Wednesday, August 19, 2015

New poll shows how Saskatchewan is a province to watch

A new Insightrix Research poll was published yesterday, showing the race in Saskatchewan could be closer than it has been in over 30 years. But the regional breakdowns, provided to me by Insightrix, show that there are battlegrounds all over Saskatchewan.

Overall, the Conservatives led in Saskatchewan with 39%, followed closely by the New Democrats at 35%. The Liberals were third with 21%, while 5% supported the Greens.

Another 1% opted for another party, while 10% said they were undecided.

This aligns closely with some of the polling we have seen from EKOS Research, which includes a breakdown for Saskatchewan but never has a large enough sample to really say anything definitive.

It also means that, since the 2011 vote, the Conservatives are down 17 points, the NDP is up three, and the Liberals are up 12.

But most interesting from the poll is the breakdown for the province. We never get to see those kinds of numbers.

Regina is the big surprise. It shows the Liberals narrowly leading with 35%, followed by the Conservatives at 34% and the NDP at 27%. On the face of it, this would suggest the city is up for grabs. But Regina includes Ralph Goodale's riding of Regina-Wascana, and if Goodale takes some 60% of the vote or so, which is where the projection model puts him, the Liberals could be polling in the high-teens in the city's other ridings. That means that, despite the close overall race, the Liberals may not be in a position to make any gains.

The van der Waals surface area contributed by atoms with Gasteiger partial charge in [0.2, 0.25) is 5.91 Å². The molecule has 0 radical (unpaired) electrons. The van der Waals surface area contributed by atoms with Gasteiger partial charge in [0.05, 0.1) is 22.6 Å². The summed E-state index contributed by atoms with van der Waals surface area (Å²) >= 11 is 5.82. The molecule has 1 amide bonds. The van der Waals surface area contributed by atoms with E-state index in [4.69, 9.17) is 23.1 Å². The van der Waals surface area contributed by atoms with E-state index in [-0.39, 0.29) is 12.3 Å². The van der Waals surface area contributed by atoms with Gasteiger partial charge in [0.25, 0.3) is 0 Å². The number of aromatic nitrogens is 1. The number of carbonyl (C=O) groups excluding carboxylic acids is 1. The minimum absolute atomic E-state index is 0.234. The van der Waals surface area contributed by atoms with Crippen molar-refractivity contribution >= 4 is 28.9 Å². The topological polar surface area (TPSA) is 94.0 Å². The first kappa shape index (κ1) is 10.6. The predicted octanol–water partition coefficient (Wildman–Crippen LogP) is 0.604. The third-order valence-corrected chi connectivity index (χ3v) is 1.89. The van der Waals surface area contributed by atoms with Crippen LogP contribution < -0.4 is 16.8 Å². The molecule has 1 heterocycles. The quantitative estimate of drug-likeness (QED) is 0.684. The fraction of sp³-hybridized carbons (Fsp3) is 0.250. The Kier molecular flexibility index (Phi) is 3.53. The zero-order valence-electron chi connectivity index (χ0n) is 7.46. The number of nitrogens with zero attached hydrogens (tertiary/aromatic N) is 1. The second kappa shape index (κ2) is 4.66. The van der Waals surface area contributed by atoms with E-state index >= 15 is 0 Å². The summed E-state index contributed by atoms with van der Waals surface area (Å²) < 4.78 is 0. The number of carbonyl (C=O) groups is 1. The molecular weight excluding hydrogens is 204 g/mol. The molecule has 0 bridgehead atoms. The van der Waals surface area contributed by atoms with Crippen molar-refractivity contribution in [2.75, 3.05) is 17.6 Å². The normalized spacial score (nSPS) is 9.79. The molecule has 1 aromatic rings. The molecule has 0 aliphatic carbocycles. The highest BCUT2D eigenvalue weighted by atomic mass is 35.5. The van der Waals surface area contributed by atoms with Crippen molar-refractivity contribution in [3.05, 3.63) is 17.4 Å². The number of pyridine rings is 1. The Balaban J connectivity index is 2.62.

The New Democrats are looking very strong in Saskatoon, where they lead with 39% to 32% for the Tories and 23% for the Liberals.

Perhaps most surprising, though, is that the New Democrats are also very competitive in northern and southern Saskatchewan. They are running neck-and-neck with the Conservatives in the north, and are only seven points behind the Tories in the south. If that vote is concentrated in the right places, the NDP could potentially win a seat or two outside of Regina and Saskatoon.

Of course, the samples are small. The margin of error of a probabilistic sample of similar size would be eight or nine points in Regina and Saskatoon, which could change things dramatically. That increases to 10 points in the north, and is a little more than six points in the south. And since we don't have any other numbers to compare these to, we have to take those margins of error into consideration.

So that could, on the one hand, mean the Conservatives are not in much danger outside of the two big cities, and could be leading comfortably in Regina. Saskatoon, at best for the Tories, would be a close race. But on the other hand, it could also mean that the NDP is leading in every part of the province. It will be interesting to see if more polls come out for Saskatchewan in order to shed a little more light on the state of the race in this new battleground.